Don't Mind the Gaffe

Amusing as it was to see David Cameron give Mitt Romney (and poor Salt Lake City) the back of his hand, Romney's offending remark about the British government's preparations for the Olympic Games was fairly inoffensive—a problem not so much of what he said as of where he said it and when. (OK, perhaps it was also a problem of who was saying it, since, coming from Romney, mild worries about London's readiness for the Olympics were bound to be taken as yet another reminder of his heroic rescue of the winter Olympics in Salt Lake City, a feat he often talks about as if it were his strongest qualification for the presidency.) Anyway, the remark was at most a gaffe; it deserves to be forgotten soon, and almost certainly will be.

Romney's comment, in a prepared speech, about the cultural superiority of Israelis to Palestinians was not a gaffe. It was the honest expression of the candidate's worldview, according to which one may measure the health of a whole people's culture by their GDP: healthy cultures produce lots of wealth, while poverty is evidence of cultural inanition. Or as Romney put it: "Culture makes all the difference." This rule about the wealth of nations is an extension of Romney's more familiar ideas about the wealth of individuals, according to which a person of good character will produce lots of wealth, as long as the government doesn't get in the way.

Many people have already pointed out that the Palestinian economy is hobbled by severe trade restriction imposed by Israel. Of course the Palestinians themselves have been quick to point this out, but if you are disinclined to take their word for it, you can ask the Central Intelligence Agency. As the New York Times reported last week, the CIA's World Factbook states that Israeli closure policies continue to disrupt labor and trade flows, industrial capacity, and basic commerce, eroding the productive capacity of the Palestinian economy.The Romney camp has complained that the Associated Press "grossly mischaracterized" the candidate's remarks. This suggests -- but stops short of actually asserting -- that Romney never spoke the words that got him into so much trouble. The speech, say Romney's handlers, was not as bad as the media are making it sound. You see, their candidate was not singling out the Palestinians; he applied the same perverse metric to other poor countries. Here's what he said:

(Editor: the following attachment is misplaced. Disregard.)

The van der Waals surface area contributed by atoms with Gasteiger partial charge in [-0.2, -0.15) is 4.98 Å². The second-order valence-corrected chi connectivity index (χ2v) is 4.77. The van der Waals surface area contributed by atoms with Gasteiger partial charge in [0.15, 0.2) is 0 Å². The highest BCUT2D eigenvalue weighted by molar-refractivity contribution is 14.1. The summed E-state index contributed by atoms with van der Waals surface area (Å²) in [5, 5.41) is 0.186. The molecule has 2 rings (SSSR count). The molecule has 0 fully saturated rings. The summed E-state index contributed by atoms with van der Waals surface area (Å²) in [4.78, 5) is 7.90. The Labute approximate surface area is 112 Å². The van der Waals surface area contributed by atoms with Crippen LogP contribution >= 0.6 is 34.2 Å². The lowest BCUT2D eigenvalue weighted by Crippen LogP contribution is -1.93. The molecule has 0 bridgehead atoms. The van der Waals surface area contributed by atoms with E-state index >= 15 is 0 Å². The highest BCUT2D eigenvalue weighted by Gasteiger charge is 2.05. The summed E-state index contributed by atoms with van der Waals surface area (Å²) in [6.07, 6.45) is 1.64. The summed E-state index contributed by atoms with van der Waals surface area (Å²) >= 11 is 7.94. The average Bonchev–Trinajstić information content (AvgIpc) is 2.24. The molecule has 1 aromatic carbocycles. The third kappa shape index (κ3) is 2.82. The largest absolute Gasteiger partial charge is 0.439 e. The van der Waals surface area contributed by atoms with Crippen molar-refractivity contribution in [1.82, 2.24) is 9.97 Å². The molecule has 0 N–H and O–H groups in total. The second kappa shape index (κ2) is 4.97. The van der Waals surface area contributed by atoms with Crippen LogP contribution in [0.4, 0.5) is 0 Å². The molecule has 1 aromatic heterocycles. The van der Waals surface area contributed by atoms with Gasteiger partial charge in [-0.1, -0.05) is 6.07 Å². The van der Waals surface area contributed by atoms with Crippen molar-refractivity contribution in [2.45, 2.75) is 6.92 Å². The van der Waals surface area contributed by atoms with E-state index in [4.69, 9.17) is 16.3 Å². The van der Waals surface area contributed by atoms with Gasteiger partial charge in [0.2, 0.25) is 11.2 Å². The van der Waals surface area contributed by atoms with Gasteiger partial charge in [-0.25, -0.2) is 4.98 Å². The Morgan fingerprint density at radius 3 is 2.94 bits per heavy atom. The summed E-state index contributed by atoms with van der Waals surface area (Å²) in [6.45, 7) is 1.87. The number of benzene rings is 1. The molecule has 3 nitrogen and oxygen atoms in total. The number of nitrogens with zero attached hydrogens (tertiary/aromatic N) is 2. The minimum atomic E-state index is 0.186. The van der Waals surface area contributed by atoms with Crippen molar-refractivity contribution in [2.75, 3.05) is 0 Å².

As you come here and you see the G.D.P. per capita, for instance, in Israel, which is about $21,000, and compare that with the G.D.P. per capita just across the areas managed by the Palestinian Authority, which is more like $10,000 per capita, you notice such a dramatically stark difference in economic vitality. And that is also between other countries that are near or next to each other. Chile and Ecuador, Mexico and the United States.

Surely it's a bad sign that the Romney team thinks the last sentence in this passage makes it less offensive, or more credible. The thought here seems to be that you can control for the importance of geographical difference by comparing only countries that are "near or next to each other": since Mexico borders on the United States, for example, it can have no excuse for being so much poorer. History has passed its unanswerable judgment on Mexican culture: Not good enough, or at least not as good (despite leftover pockets of Mormon virtue?).

Romney might say his pet theory is simply a prescription for success. To me, it sounds like another blasé rationalization of inequality and -- especially in the case of the Palestinians -- injustice. And obviously that's how Romney's advisors were afraid it would sound to many Americans. Hence their pathetic attempt to cast doubt on the the accuracy of the AP story.

Matthew Boudway is senior editor of Commonweal.

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